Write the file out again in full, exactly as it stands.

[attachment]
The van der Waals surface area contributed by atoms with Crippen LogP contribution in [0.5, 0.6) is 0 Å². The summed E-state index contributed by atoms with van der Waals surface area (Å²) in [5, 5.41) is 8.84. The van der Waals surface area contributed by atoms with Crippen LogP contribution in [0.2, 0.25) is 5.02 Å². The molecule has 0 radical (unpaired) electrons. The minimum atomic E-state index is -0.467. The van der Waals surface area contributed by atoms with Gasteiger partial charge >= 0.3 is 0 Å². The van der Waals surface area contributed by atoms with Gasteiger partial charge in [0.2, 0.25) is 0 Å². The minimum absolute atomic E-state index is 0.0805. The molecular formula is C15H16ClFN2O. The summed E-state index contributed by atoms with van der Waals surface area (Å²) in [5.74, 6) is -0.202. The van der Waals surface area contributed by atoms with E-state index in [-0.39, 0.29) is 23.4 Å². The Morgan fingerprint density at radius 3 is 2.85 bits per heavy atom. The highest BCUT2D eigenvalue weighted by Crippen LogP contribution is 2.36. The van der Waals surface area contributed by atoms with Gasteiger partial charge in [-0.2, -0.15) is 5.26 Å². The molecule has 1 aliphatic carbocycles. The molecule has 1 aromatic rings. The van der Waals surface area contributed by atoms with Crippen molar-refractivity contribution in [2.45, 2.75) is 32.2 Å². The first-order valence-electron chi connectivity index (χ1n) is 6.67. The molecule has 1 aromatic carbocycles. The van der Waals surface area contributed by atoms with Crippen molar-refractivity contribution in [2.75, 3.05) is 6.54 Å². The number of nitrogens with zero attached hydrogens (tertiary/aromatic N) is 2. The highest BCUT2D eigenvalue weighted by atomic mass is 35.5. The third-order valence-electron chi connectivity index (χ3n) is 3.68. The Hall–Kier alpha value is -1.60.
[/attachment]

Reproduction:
The van der Waals surface area contributed by atoms with Crippen LogP contribution in [0.5, 0.6) is 0 Å². The summed E-state index contributed by atoms with van der Waals surface area (Å²) in [5, 5.41) is 8.84. The van der Waals surface area contributed by atoms with Crippen LogP contribution in [0.2, 0.25) is 5.02 Å². The molecule has 0 radical (unpaired) electrons. The minimum atomic E-state index is -0.467. The van der Waals surface area contributed by atoms with Gasteiger partial charge >= 0.3 is 0 Å². The van der Waals surface area contributed by atoms with Gasteiger partial charge in [0.2, 0.25) is 0 Å². The minimum absolute atomic E-state index is 0.0805. The molecular formula is C15H16ClFN2O. The summed E-state index contributed by atoms with van der Waals surface area (Å²) in [5.74, 6) is -0.202. The van der Waals surface area contributed by atoms with E-state index in [-0.39, 0.29) is 23.4 Å². The Morgan fingerprint density at radius 3 is 2.85 bits per heavy atom. The highest BCUT2D eigenvalue weighted by Crippen LogP contribution is 2.36. The van der Waals surface area contributed by atoms with Gasteiger partial charge in [-0.2, -0.15) is 5.26 Å². The molecule has 1 aliphatic carbocycles. The molecule has 1 aromatic rings. The van der Waals surface area contributed by atoms with Crippen molar-refractivity contribution in [2.45, 2.75) is 32.2 Å². The first-order valence-electron chi connectivity index (χ1n) is 6.67. The molecule has 1 aromatic carbocycles. The van der Waals surface area contributed by atoms with Crippen molar-refractivity contribution in [2.75, 3.05) is 6.54 Å². The number of nitrogens with zero attached hydrogens (tertiary/aromatic N) is 2. The highest BCUT2D eigenvalue weighted by atomic mass is 35.5. The third-order valence-electron chi connectivity index (χ3n) is 3.68. The Hall–Kier alpha value is -1.60.